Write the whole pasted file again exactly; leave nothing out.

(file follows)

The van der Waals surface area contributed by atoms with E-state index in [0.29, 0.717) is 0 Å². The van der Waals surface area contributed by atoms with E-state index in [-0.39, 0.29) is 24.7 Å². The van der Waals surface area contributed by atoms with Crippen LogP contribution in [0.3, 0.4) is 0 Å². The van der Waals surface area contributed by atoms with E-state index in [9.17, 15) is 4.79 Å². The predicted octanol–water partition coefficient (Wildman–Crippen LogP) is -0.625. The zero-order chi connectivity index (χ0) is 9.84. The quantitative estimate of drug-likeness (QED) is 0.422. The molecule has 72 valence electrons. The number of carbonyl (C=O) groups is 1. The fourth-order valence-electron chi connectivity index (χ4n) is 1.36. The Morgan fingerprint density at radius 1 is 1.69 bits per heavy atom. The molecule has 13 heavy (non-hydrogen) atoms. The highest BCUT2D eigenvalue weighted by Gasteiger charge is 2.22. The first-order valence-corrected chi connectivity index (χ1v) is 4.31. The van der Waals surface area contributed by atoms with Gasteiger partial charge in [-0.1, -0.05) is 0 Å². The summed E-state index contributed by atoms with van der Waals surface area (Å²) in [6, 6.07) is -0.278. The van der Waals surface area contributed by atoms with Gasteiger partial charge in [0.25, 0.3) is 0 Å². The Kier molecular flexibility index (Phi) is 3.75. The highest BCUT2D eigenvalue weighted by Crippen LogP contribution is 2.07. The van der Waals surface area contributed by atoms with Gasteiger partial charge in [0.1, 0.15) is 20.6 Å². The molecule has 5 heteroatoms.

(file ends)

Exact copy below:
The van der Waals surface area contributed by atoms with E-state index in [0.29, 0.717) is 0 Å². The van der Waals surface area contributed by atoms with E-state index in [-0.39, 0.29) is 24.7 Å². The van der Waals surface area contributed by atoms with Crippen LogP contribution in [0.3, 0.4) is 0 Å². The van der Waals surface area contributed by atoms with E-state index in [9.17, 15) is 4.79 Å². The predicted octanol–water partition coefficient (Wildman–Crippen LogP) is -0.625. The zero-order chi connectivity index (χ0) is 9.84. The quantitative estimate of drug-likeness (QED) is 0.422. The molecule has 72 valence electrons. The number of carbonyl (C=O) groups is 1. The fourth-order valence-electron chi connectivity index (χ4n) is 1.36. The Morgan fingerprint density at radius 1 is 1.69 bits per heavy atom. The molecule has 13 heavy (non-hydrogen) atoms. The highest BCUT2D eigenvalue weighted by Gasteiger charge is 2.22. The first-order valence-corrected chi connectivity index (χ1v) is 4.31. The van der Waals surface area contributed by atoms with Gasteiger partial charge in [-0.1, -0.05) is 0 Å². The summed E-state index contributed by atoms with van der Waals surface area (Å²) in [6, 6.07) is -0.278. The van der Waals surface area contributed by atoms with Gasteiger partial charge in [0.25, 0.3) is 0 Å². The Kier molecular flexibility index (Phi) is 3.75. The highest BCUT2D eigenvalue weighted by Crippen LogP contribution is 2.07. The van der Waals surface area contributed by atoms with Gasteiger partial charge in [0.1, 0.15) is 20.6 Å². The molecule has 5 heteroatoms.